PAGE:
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|OTTAWA—Opposition MPs and environmental
activists say Canada is going into global-warming talks empty-handed
after a majority of Conservative senators voted down a
A snap vote in the Senate on Tuesday caught Liberals in the Upper
House off guard, and not enough Grits showed up to save the bill
from losing by a margin of 43-32.
NDP Leader Jack Layton, whose party introduced the bill, called it
“outrageous” an unelected Senate can kill what he says is important
He said Canada now has nothing to show heading into a coming round
of United Nations climate talks in Mexico.
“The government has no plan going into a conference on the future of
the climate-change crisis in this country,” he said.
“Canada will be one of the few, probably the only country, who has
absolutely nothing. The only thing we had going for us was that the
House of Commons had adopted the targets established by the Nobel
Peace Prize-winning scientists of the United Nations, who represent
the best thinking globally.”
The bill — the Climate Change Accountability Act — had spent the
last year or so bouncing between the House of Commons and its
The Commons passed the bill in May and it went to the Senate for
The legislation calls for greenhouse gases to be cut 25 per cent
below 1990 levels by 2020.
That’s more stringent than the Harper government’s goal of a 17 per
cent emissions cut from 2005 levels by 2020, which is in line with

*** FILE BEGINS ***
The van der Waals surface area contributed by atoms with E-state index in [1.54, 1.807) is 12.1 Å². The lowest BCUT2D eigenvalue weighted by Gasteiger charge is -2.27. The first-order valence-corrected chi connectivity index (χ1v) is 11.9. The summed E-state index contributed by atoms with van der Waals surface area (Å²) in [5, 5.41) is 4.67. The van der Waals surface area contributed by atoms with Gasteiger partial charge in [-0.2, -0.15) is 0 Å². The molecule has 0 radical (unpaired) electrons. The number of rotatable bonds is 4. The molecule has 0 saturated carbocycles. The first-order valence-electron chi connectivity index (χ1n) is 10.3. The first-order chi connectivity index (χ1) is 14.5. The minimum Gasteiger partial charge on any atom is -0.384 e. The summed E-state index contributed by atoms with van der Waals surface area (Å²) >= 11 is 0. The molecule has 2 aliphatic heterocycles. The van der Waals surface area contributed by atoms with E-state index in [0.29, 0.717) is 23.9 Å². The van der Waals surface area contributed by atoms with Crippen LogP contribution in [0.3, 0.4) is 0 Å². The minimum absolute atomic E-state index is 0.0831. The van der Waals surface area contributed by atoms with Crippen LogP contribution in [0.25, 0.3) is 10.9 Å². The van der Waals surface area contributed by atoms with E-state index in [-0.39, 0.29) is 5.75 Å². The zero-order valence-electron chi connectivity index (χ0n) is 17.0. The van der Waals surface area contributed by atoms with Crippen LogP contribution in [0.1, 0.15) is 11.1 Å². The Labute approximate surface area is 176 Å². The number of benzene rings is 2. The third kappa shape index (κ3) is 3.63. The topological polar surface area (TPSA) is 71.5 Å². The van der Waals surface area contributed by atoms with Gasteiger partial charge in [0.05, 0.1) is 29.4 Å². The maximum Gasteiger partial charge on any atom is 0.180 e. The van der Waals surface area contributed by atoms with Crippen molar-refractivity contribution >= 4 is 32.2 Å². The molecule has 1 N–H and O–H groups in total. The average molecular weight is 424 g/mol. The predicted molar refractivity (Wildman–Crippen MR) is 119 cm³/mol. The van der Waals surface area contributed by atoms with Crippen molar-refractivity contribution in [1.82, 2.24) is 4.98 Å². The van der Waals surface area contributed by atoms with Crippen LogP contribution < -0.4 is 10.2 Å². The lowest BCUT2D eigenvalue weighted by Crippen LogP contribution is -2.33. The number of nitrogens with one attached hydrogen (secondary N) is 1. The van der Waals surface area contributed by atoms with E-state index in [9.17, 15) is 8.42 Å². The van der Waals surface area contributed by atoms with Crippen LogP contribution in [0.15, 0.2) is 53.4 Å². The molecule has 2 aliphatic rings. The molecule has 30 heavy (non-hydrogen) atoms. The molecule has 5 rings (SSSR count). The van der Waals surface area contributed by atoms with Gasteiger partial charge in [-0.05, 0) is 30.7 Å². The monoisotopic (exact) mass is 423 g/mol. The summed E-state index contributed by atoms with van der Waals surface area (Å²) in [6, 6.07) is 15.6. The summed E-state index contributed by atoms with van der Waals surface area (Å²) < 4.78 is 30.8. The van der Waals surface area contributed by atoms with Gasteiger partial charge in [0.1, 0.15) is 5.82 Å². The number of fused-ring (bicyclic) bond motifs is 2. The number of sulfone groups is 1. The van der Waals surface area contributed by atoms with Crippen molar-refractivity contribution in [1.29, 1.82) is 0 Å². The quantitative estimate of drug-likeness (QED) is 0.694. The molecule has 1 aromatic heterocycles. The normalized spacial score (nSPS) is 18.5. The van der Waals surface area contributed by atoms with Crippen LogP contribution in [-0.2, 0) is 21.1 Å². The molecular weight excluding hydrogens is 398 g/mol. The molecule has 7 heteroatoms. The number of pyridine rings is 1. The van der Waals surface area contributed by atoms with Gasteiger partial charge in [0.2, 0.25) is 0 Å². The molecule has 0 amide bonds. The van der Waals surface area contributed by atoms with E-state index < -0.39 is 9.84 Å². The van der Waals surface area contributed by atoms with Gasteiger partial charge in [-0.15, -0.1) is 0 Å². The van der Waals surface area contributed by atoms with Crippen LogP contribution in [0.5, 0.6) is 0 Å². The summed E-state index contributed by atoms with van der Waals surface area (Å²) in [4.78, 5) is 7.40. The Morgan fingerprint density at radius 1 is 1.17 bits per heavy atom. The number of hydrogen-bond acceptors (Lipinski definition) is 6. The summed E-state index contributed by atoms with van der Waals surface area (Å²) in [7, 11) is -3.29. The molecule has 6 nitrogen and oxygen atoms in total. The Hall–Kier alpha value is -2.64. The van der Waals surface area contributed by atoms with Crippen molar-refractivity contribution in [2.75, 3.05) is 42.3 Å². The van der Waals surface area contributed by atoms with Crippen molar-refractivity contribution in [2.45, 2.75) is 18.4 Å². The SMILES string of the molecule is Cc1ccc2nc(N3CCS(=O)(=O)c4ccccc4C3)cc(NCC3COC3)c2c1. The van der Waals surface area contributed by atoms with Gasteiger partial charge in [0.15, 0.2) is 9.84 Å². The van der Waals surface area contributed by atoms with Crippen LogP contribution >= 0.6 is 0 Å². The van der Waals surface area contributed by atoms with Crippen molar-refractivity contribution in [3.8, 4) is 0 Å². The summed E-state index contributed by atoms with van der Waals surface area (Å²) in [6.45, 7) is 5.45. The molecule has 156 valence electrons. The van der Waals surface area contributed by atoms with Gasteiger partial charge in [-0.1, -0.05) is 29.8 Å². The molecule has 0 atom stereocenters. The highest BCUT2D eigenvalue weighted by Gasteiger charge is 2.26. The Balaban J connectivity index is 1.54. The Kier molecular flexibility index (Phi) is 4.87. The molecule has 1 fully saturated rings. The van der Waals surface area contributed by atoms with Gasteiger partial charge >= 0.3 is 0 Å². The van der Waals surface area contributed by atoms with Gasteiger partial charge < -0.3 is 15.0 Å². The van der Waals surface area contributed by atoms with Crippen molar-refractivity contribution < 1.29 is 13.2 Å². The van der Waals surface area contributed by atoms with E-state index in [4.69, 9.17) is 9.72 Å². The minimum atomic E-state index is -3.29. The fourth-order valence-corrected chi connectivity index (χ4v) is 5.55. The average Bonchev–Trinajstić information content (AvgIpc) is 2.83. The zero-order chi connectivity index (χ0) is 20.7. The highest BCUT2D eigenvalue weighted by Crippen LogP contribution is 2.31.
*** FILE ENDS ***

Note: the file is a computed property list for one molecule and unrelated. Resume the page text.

the Obama administration’s targets in the United States.
Delegates from nearly 200 countries will meet in the resort town of
Cancun later this month and try to broker an international
Environmentalists also decried the bill’s defeat.
“Using an undemocratic, nineteenth century institution to avoid
dealing with the twenty-first century’s most pressing environmental
problem is both hypocritical and irresponsible,” said Keith Stewart
of Greenpeace Canada.
“As we head into the UN climate talks in Cancun later this month, it
is unacceptable that Canada’s only climate-change legislation has
been defeated after years of majority support from our elected
members of Parliament and their constituents,” Graham Saul of the
Climate Action Network Canada said in a statement.
A blog posting by Clare Demerse of the Pembina Institute, a
non-partisan think tank, took issue with the way the bill was
“It would have been difficult to watch the Senate defeat this
groundbreaking legislation under any circumstances. But to see it
lost in this way is even tougher: C-311 was defeated without any
debate, without the chance to call a single witness to explain what
it offered, and at a moment when key supporters of the bill happened
to be away from the Senate.
“I think that Canadians deserved better,” the blog post read.